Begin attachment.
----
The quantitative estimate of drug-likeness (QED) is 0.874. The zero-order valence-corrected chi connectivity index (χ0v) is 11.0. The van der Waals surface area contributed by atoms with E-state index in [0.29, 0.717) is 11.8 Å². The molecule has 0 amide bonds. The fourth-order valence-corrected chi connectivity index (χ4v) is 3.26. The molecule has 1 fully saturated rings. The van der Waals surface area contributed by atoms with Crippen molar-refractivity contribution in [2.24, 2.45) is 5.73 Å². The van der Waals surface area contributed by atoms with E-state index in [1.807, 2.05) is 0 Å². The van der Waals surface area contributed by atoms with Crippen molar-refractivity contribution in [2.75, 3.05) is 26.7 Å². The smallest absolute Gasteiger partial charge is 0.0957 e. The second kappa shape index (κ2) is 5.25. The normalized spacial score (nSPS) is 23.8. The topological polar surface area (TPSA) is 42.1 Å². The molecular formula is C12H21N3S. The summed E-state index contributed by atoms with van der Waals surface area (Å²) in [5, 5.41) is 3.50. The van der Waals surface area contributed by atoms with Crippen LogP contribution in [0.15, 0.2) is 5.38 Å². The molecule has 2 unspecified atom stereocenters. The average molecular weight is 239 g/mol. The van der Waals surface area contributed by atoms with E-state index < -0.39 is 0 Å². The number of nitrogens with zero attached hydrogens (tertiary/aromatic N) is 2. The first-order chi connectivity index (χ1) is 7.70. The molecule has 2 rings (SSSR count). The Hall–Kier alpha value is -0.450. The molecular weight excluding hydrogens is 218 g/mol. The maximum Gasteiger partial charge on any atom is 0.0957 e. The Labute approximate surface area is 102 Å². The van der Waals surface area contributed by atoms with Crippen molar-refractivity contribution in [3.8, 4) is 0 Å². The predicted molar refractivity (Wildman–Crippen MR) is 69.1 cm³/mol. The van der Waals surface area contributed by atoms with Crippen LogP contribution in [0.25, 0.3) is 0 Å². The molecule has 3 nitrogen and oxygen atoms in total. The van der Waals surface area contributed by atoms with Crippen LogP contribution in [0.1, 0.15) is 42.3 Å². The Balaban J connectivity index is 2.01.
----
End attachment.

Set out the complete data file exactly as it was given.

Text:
The quantitative estimate of drug-likeness (QED) is 0.874. The zero-order valence-corrected chi connectivity index (χ0v) is 11.0. The van der Waals surface area contributed by atoms with E-state index in [0.29, 0.717) is 11.8 Å². The molecule has 0 amide bonds. The fourth-order valence-corrected chi connectivity index (χ4v) is 3.26. The molecule has 1 fully saturated rings. The van der Waals surface area contributed by atoms with Crippen molar-refractivity contribution in [2.24, 2.45) is 5.73 Å². The van der Waals surface area contributed by atoms with E-state index in [1.807, 2.05) is 0 Å². The van der Waals surface area contributed by atoms with Crippen molar-refractivity contribution in [2.75, 3.05) is 26.7 Å². The smallest absolute Gasteiger partial charge is 0.0957 e. The second kappa shape index (κ2) is 5.25. The normalized spacial score (nSPS) is 23.8. The topological polar surface area (TPSA) is 42.1 Å². The molecular formula is C12H21N3S. The summed E-state index contributed by atoms with van der Waals surface area (Å²) in [5, 5.41) is 3.50. The van der Waals surface area contributed by atoms with Crippen LogP contribution in [0.15, 0.2) is 5.38 Å². The molecule has 2 unspecified atom stereocenters. The average molecular weight is 239 g/mol. The van der Waals surface area contributed by atoms with E-state index < -0.39 is 0 Å². The number of nitrogens with zero attached hydrogens (tertiary/aromatic N) is 2. The first-order chi connectivity index (χ1) is 7.70. The molecule has 2 rings (SSSR count). The Hall–Kier alpha value is -0.450. The molecular weight excluding hydrogens is 218 g/mol. The maximum Gasteiger partial charge on any atom is 0.0957 e. The Labute approximate surface area is 102 Å². The van der Waals surface area contributed by atoms with Crippen molar-refractivity contribution in [3.8, 4) is 0 Å². The predicted molar refractivity (Wildman–Crippen MR) is 69.1 cm³/mol. The van der Waals surface area contributed by atoms with Crippen LogP contribution in [0.25, 0.3) is 0 Å². The molecule has 3 nitrogen and oxygen atoms in total. The van der Waals surface area contributed by atoms with Crippen LogP contribution in [0.1, 0.15) is 42.3 Å². The Balaban J connectivity index is 2.01.